Part E40 was replaced with metal rod. First, I glued the rod to the support (E16) and then was inserted into the cylinder.
The spread (parts R2) were shortened 5mm, since I was going to represent the gun ready to fire configuration and 5 mm was the proper size to give the right elevation.
Step 6 – 7 – 8 & 10
The shield was mounted during these steps.
After testing the Voyager shield, I decided to use the AFV’s, it’s perfect since its adapts to the kit parts besides of coming folded with the appropriate angles.
To seal the joints of the AFV shield, I used CA applied from inside.
fter sanding all the joint, I applied a drop of cyano ( some gel type to avoid runnings around the whole) allowing it to become hard.
Once dry, it was filed as if it were a plastic part until the joint was completely removed.
Gluing the barrel and shield subassemblies is complicated but not impossible. I suggest to glue first the lower areas of both sub assemblies together, and with the help of the tweezers, place the rods that join them (piezas E51 a E54).
The subassembly of the telescopic sight was mounted but not glued to the kit. It’s better to paint it separately to glue it in place at the end.
Step 11 & 12
The legs don’t involve much difficulties. They were detailed with etched components. Neither the range finder poles (Part A1) nor the gun barrel cleaning rods were glued.
Step 13 – 14 & 15
The trail spades of the legs were replaced with the Voyager’s. This is a real contribution of the etched set to the kit, the plastic parts are actually very thick and replacing them with the metal ones is effective and looks very well.
Let me tell you that they are somewhat complicated to mount but it’s worth the effort. The trick is to bend the parts in such a way that they aren’t under strength and glue them with very little cyano in order not to mess the parts.
The kit was engineered to be in transport configuration. I wanted to accomplish it in combat configuration and had to modify the spades. In short, you should thin the inner side of parts C2 and C5 so that they don’t touch the leg.
Step 16 – 17 & 18
Here, the main section of the gun was assembled. No difficulties were found, I just replaced the tool clamps with etched ones. I used the upper plate of the front shield provided with the kit while the lower part came from the Voyager set.
Mounting the wheels offer no more difficulties than being careful not to damage the parts. The connecting rods of the brake system are quite fragile! I suggest to build one wheel at a time since it’s usual to lose the order of the parts corresponding to the right and left wheels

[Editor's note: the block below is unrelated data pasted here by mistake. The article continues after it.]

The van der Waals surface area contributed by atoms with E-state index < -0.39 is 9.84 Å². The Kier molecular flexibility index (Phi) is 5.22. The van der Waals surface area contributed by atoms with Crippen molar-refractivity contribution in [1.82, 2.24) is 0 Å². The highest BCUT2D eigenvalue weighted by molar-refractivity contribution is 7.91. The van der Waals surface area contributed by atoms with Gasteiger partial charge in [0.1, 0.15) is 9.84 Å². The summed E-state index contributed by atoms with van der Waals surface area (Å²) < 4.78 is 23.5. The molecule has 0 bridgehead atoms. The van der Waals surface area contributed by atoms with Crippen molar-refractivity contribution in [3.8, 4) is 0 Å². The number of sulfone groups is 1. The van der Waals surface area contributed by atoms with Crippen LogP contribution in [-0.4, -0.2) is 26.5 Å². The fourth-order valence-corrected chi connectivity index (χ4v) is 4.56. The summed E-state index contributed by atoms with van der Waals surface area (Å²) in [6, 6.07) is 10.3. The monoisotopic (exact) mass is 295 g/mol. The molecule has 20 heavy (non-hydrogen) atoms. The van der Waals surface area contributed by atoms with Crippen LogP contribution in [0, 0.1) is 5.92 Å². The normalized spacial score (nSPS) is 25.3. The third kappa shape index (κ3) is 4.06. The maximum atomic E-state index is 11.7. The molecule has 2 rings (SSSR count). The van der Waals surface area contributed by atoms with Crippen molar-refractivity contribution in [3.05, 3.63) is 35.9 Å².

The tire mold marks are thick and were removed with the help of pliers.
Again be careful when accomplishing this simple task since the plastic is very fragile. The tread has mold marks but can be removed by sanding with # 80 grit.
Finally, I had the lower assembly ready. The kit allows the legs be movable but I’m not in favour of this. Movable parts at times get broken, so I prefer to fix everything in place with glue.
The wheels are very weighty and tend to become misaligned. Much patience will you need to leave them parallel, 90º from the ground.
Standard late-war camouflage scheme was yellow in its different tones. The yellow is a color that can be obtained starting from cheap chemical compound, easily available.
That advantage made that there was a great variety of tones depending on the chemical compound the paint was made from.
This is why I don’t pay much attention to the base color of my kits. In this case, I used the XF-55 Deck Tan, a color rarely used in military vehicles but very appropriate.
Next, using a sponge I gave slightly dabs with XF-64 Brown to simulate very small chips and dirt. Larger chips were accomplished with brush on selected areas.
Then, I painted the details:
Finally, beige and earth pigments were applied diluted with turpentine until getting a sort of muddy water. More pigments were given especially to certain areas to simulate dust accumulations.
Building guns involves many different tasks, is not the same as building tanks. They are more complex kits comprising lots of small and fragile parts, and you’ll need to follow a particular assembly sequence.
This AFV Club kit is not the exception. By definition, its assembly is not straightforward (especially the shield) but with the addition of the bad fit of parts that makes things even more difficult unnecessarily.
Once finished, the model looks attractive. Needles to say I do not recommend it to those builders who will be reluctant to spend the necessary time on puttying and fitting of parts.
The Voyager etched set is only necessary to detail the trail arms and spades; for the rest it’s completely useless.
Working with photoetched parts, in pictures.
By Patricio Delfosse